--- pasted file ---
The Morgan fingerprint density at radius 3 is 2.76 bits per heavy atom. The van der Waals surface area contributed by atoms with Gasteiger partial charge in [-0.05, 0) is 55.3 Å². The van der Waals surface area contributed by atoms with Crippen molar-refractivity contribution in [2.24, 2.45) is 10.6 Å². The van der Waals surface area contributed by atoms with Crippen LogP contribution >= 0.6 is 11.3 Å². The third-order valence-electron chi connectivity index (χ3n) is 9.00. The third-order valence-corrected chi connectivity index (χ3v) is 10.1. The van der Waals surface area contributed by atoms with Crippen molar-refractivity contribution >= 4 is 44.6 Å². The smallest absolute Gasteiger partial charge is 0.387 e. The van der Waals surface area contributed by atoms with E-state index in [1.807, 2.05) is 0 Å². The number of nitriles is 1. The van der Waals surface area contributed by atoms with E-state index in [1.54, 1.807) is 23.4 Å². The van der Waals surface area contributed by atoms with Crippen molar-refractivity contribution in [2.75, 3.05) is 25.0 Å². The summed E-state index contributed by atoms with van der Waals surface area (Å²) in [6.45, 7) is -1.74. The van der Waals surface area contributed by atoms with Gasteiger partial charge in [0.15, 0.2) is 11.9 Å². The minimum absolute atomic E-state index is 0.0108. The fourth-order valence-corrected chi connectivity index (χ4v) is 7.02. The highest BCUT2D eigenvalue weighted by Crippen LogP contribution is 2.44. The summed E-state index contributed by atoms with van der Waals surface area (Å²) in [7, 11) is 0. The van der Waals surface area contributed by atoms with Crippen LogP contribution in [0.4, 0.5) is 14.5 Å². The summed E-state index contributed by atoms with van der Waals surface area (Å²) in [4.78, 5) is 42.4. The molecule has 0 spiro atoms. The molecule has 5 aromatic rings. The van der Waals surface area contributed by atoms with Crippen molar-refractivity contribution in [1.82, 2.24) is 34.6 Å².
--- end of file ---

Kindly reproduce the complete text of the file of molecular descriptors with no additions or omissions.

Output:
The Morgan fingerprint density at radius 3 is 2.76 bits per heavy atom. The van der Waals surface area contributed by atoms with Gasteiger partial charge in [-0.05, 0) is 55.3 Å². The van der Waals surface area contributed by atoms with Crippen molar-refractivity contribution in [2.24, 2.45) is 10.6 Å². The van der Waals surface area contributed by atoms with Crippen LogP contribution >= 0.6 is 11.3 Å². The third-order valence-electron chi connectivity index (χ3n) is 9.00. The third-order valence-corrected chi connectivity index (χ3v) is 10.1. The van der Waals surface area contributed by atoms with Crippen molar-refractivity contribution >= 4 is 44.6 Å². The smallest absolute Gasteiger partial charge is 0.387 e. The van der Waals surface area contributed by atoms with E-state index in [1.807, 2.05) is 0 Å². The number of nitriles is 1. The van der Waals surface area contributed by atoms with E-state index in [1.54, 1.807) is 23.4 Å². The van der Waals surface area contributed by atoms with Crippen molar-refractivity contribution in [2.75, 3.05) is 25.0 Å². The summed E-state index contributed by atoms with van der Waals surface area (Å²) in [6.45, 7) is -1.74. The van der Waals surface area contributed by atoms with Gasteiger partial charge in [0.15, 0.2) is 11.9 Å². The minimum absolute atomic E-state index is 0.0108. The fourth-order valence-corrected chi connectivity index (χ4v) is 7.02. The highest BCUT2D eigenvalue weighted by Crippen LogP contribution is 2.44. The summed E-state index contributed by atoms with van der Waals surface area (Å²) in [7, 11) is 0. The van der Waals surface area contributed by atoms with Crippen LogP contribution in [0.4, 0.5) is 14.5 Å². The summed E-state index contributed by atoms with van der Waals surface area (Å²) in [4.78, 5) is 42.4. The molecule has 0 spiro atoms. The molecule has 5 aromatic rings. The van der Waals surface area contributed by atoms with Crippen molar-refractivity contribution in [1.82, 2.24) is 34.6 Å².